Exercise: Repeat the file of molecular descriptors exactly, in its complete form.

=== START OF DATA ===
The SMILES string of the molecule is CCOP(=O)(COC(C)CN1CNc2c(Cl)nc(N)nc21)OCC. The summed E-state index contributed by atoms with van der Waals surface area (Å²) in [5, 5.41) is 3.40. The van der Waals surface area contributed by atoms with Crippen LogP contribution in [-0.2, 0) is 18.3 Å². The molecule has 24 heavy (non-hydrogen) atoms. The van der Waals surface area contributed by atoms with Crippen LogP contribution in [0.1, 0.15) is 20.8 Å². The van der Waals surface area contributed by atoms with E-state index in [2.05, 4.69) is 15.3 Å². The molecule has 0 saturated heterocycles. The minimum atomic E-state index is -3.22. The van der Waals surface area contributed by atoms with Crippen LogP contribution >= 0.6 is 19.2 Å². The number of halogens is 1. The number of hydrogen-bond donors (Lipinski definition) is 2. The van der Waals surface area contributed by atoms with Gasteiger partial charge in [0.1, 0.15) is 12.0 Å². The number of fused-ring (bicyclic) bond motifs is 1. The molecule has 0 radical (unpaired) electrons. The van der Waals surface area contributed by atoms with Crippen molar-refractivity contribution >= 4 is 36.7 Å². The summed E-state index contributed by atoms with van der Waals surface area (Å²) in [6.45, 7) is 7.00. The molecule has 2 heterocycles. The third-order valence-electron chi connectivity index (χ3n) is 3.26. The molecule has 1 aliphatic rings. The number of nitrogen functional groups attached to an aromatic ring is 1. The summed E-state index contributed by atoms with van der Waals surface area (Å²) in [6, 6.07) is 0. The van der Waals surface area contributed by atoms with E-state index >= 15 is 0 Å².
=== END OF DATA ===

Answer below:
The SMILES string of the molecule is CCOP(=O)(COC(C)CN1CNc2c(Cl)nc(N)nc21)OCC. The summed E-state index contributed by atoms with van der Waals surface area (Å²) in [5, 5.41) is 3.40. The van der Waals surface area contributed by atoms with Crippen LogP contribution in [-0.2, 0) is 18.3 Å². The molecule has 24 heavy (non-hydrogen) atoms. The van der Waals surface area contributed by atoms with Crippen LogP contribution in [0.1, 0.15) is 20.8 Å². The van der Waals surface area contributed by atoms with E-state index in [2.05, 4.69) is 15.3 Å². The molecule has 0 saturated heterocycles. The minimum atomic E-state index is -3.22. The van der Waals surface area contributed by atoms with Crippen LogP contribution >= 0.6 is 19.2 Å². The number of halogens is 1. The number of hydrogen-bond donors (Lipinski definition) is 2. The van der Waals surface area contributed by atoms with Gasteiger partial charge in [0.1, 0.15) is 12.0 Å². The number of fused-ring (bicyclic) bond motifs is 1. The molecule has 0 radical (unpaired) electrons. The van der Waals surface area contributed by atoms with Crippen molar-refractivity contribution >= 4 is 36.7 Å². The summed E-state index contributed by atoms with van der Waals surface area (Å²) in [6.45, 7) is 7.00. The molecule has 2 heterocycles. The third-order valence-electron chi connectivity index (χ3n) is 3.26. The molecule has 1 aliphatic rings. The number of nitrogen functional groups attached to an aromatic ring is 1. The summed E-state index contributed by atoms with van der Waals surface area (Å²) in [6, 6.07) is 0. The van der Waals surface area contributed by atoms with E-state index >= 15 is 0 Å².